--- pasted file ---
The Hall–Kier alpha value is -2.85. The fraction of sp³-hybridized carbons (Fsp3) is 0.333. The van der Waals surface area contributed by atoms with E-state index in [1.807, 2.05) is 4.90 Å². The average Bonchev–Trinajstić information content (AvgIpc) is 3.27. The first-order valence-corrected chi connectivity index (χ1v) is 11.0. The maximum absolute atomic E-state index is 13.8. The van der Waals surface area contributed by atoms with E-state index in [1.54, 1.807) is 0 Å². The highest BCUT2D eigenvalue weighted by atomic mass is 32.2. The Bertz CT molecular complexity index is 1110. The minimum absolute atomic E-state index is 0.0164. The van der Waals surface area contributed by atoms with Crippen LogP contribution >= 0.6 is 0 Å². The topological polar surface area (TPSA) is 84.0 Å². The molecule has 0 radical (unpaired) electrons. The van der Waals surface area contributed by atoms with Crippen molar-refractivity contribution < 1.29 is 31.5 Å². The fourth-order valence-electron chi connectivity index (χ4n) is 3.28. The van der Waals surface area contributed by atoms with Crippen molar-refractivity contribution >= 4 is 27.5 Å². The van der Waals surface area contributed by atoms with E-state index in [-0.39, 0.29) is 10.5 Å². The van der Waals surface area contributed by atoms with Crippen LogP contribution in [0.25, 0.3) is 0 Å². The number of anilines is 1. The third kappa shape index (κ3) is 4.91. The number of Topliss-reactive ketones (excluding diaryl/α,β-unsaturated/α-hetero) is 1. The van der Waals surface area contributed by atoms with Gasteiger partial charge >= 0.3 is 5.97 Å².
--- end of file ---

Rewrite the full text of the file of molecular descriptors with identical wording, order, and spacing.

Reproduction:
The Hall–Kier alpha value is -2.85. The fraction of sp³-hybridized carbons (Fsp3) is 0.333. The van der Waals surface area contributed by atoms with E-state index in [1.807, 2.05) is 4.90 Å². The average Bonchev–Trinajstić information content (AvgIpc) is 3.27. The first-order valence-corrected chi connectivity index (χ1v) is 11.0. The maximum absolute atomic E-state index is 13.8. The van der Waals surface area contributed by atoms with E-state index in [1.54, 1.807) is 0 Å². The highest BCUT2D eigenvalue weighted by atomic mass is 32.2. The Bertz CT molecular complexity index is 1110. The minimum absolute atomic E-state index is 0.0164. The van der Waals surface area contributed by atoms with Crippen LogP contribution >= 0.6 is 0 Å². The topological polar surface area (TPSA) is 84.0 Å². The molecule has 0 radical (unpaired) electrons. The van der Waals surface area contributed by atoms with Crippen molar-refractivity contribution < 1.29 is 31.5 Å². The fourth-order valence-electron chi connectivity index (χ4n) is 3.28. The van der Waals surface area contributed by atoms with Crippen molar-refractivity contribution >= 4 is 27.5 Å². The van der Waals surface area contributed by atoms with E-state index in [-0.39, 0.29) is 10.5 Å². The van der Waals surface area contributed by atoms with Crippen LogP contribution in [0.25, 0.3) is 0 Å². The number of anilines is 1. The third kappa shape index (κ3) is 4.91. The number of Topliss-reactive ketones (excluding diaryl/α,β-unsaturated/α-hetero) is 1. The van der Waals surface area contributed by atoms with Gasteiger partial charge >= 0.3 is 5.97 Å².